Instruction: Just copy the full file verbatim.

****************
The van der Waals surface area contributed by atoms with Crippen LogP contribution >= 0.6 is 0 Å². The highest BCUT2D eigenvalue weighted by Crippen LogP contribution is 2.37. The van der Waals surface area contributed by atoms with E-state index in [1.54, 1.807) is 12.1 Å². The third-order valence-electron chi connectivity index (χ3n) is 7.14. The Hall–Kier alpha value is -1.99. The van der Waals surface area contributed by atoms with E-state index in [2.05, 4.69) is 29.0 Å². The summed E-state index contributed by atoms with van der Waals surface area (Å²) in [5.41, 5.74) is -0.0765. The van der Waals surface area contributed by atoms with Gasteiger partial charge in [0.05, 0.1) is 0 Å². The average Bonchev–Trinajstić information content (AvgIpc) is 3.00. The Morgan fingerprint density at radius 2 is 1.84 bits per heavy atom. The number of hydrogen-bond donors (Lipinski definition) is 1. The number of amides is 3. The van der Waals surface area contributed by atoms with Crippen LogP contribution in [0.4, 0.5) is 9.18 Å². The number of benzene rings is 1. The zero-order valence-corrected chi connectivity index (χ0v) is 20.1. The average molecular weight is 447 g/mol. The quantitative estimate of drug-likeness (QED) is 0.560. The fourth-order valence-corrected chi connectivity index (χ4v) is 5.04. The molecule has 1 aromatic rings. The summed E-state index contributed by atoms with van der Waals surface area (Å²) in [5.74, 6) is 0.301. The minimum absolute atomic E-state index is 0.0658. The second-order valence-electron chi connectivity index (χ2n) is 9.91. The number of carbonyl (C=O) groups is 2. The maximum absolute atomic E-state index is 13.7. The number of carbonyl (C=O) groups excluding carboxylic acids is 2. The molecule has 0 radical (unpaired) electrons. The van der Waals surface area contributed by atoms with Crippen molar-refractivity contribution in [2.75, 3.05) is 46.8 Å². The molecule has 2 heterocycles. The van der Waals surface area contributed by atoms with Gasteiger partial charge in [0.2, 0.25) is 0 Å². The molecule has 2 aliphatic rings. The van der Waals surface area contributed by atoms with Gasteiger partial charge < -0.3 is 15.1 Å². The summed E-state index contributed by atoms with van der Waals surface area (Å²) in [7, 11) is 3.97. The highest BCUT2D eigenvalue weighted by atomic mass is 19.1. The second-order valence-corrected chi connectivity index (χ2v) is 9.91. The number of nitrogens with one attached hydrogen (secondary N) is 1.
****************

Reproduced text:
The van der Waals surface area contributed by atoms with Crippen LogP contribution >= 0.6 is 0 Å². The highest BCUT2D eigenvalue weighted by Crippen LogP contribution is 2.37. The van der Waals surface area contributed by atoms with E-state index in [1.54, 1.807) is 12.1 Å². The third-order valence-electron chi connectivity index (χ3n) is 7.14. The Hall–Kier alpha value is -1.99. The van der Waals surface area contributed by atoms with E-state index in [2.05, 4.69) is 29.0 Å². The summed E-state index contributed by atoms with van der Waals surface area (Å²) in [5.41, 5.74) is -0.0765. The van der Waals surface area contributed by atoms with Gasteiger partial charge in [0.05, 0.1) is 0 Å². The average Bonchev–Trinajstić information content (AvgIpc) is 3.00. The Morgan fingerprint density at radius 2 is 1.84 bits per heavy atom. The number of hydrogen-bond donors (Lipinski definition) is 1. The number of amides is 3. The van der Waals surface area contributed by atoms with Crippen LogP contribution in [0.4, 0.5) is 9.18 Å². The number of benzene rings is 1. The zero-order valence-corrected chi connectivity index (χ0v) is 20.1. The average molecular weight is 447 g/mol. The quantitative estimate of drug-likeness (QED) is 0.560. The fourth-order valence-corrected chi connectivity index (χ4v) is 5.04. The molecule has 1 aromatic rings. The summed E-state index contributed by atoms with van der Waals surface area (Å²) in [5.74, 6) is 0.301. The minimum absolute atomic E-state index is 0.0658. The second-order valence-electron chi connectivity index (χ2n) is 9.91. The number of carbonyl (C=O) groups is 2. The maximum absolute atomic E-state index is 13.7. The number of carbonyl (C=O) groups excluding carboxylic acids is 2. The molecule has 0 radical (unpaired) electrons. The van der Waals surface area contributed by atoms with Crippen molar-refractivity contribution in [2.75, 3.05) is 46.8 Å². The molecule has 2 heterocycles. The van der Waals surface area contributed by atoms with Gasteiger partial charge in [0.2, 0.25) is 0 Å². The molecule has 2 aliphatic rings. The van der Waals surface area contributed by atoms with Gasteiger partial charge < -0.3 is 15.1 Å². The summed E-state index contributed by atoms with van der Waals surface area (Å²) in [7, 11) is 3.97. The highest BCUT2D eigenvalue weighted by atomic mass is 19.1. The second-order valence-corrected chi connectivity index (χ2v) is 9.91. The number of nitrogens with one attached hydrogen (secondary N) is 1.